Conservative leader David Cameron has categorically ruled out a separate Bill of Rights for Northern Ireland if he becomes the next Prime Minister.
In implicit criticism of the Northern Ireland Human Rights Commission's (NIHRC) proposals, Mr Cameron said that it was undemocratic to take power from politicians and give it to unelected judges.
Professor Monica McWilliams, who heads up the NIHRC, has repeatedly defended the commission's proposals, which she says were based on international human rights standards.
However, speaking to the News Letter during his visit to Ballymena last week, Mr Cameron said that a Conservative Government would not enact any Bill of Rights for Northern Ireland as envisaged by the Human Rights Commission.
In a statement to the News Letter yesterday, the Tory leader spelt out some more of the detail of his thinking on a separate Bill of Rights for Northern Ireland.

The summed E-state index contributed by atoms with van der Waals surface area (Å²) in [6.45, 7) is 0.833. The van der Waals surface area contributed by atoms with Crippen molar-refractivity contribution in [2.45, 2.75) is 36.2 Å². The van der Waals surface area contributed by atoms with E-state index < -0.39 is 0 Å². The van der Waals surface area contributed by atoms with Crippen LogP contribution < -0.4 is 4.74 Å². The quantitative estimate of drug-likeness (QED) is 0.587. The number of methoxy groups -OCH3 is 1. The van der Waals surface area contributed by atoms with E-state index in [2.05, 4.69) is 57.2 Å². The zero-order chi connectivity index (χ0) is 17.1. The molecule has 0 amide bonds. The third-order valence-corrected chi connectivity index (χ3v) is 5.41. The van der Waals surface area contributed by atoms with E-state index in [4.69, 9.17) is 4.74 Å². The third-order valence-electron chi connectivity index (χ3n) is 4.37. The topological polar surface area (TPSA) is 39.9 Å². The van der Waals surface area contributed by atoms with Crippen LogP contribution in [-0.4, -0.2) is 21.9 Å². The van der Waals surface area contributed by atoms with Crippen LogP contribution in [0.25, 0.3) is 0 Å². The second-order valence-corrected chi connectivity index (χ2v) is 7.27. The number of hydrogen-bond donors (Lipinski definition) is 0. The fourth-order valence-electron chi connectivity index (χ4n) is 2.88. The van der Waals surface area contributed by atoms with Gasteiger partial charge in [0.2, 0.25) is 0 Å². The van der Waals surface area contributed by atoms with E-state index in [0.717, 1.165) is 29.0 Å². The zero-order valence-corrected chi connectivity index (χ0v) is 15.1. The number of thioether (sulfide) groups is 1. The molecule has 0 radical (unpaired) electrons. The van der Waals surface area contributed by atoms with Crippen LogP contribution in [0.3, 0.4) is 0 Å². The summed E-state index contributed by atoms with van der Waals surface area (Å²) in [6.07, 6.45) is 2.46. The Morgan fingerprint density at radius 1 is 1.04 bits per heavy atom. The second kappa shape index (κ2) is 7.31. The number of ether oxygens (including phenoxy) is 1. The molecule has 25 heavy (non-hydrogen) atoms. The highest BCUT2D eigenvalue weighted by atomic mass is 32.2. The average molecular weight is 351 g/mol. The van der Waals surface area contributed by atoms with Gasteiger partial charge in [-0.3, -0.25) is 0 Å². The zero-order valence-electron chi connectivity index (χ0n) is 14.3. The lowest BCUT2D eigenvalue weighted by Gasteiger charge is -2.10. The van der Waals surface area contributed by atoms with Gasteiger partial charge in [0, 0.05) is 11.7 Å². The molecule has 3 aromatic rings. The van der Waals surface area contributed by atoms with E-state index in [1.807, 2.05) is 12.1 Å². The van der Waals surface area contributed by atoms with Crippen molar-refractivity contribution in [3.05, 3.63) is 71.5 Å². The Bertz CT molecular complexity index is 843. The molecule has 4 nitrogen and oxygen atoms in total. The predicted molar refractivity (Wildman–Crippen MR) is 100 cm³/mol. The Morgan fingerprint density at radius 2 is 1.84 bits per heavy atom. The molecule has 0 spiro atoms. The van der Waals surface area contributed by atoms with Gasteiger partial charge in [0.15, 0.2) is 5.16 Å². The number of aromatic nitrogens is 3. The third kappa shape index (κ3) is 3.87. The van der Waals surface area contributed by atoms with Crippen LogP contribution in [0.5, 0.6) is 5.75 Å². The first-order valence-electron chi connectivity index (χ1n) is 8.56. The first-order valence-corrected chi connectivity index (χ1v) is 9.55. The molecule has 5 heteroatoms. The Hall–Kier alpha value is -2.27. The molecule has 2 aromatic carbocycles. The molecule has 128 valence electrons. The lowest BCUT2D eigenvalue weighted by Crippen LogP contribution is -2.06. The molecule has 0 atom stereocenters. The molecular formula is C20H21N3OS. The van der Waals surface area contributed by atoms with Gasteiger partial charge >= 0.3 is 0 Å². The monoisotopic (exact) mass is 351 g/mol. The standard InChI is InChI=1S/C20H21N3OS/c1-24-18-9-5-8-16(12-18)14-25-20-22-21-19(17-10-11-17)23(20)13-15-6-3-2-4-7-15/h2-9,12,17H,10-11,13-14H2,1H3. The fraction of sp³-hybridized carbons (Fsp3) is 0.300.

"It is important the rights of everyone in our society are protected," he said.
"But Conservatives and Unionists do not want to take power away on issues such as social and economic policy from democratically-elected representatives and hand it over to unelected judges.
"That is not good for democracy.
"We are proposing that any Northern Ireland-specific issues are best dealt with in a sub-section of a UK-wide Bill of Rights and Responsibilities - protecting rights and respecting the role of democratically-elected representatives."
A spokesman for the NIHRC said: "We were given our mandate under the terms fo the Belfast Agreement and have adhered to that mandate in full.
"The Agreement was quite clear, that additional rights reflecting our particular circumstances, taken together with the European Convention on Human Rights, should constitute a Bill of Rights for Northern Ireland.
"If the Conservative Party wishes to deviate from the content of the Agreement that is a matter for them.
"The discussion of a possible Bill of Rights and Responsiblities for the UK as a whole is a separate matter to the proposed Bill of Rights for Northern Ireland and the Government has made this point clear so as to ensure their is no confusion.'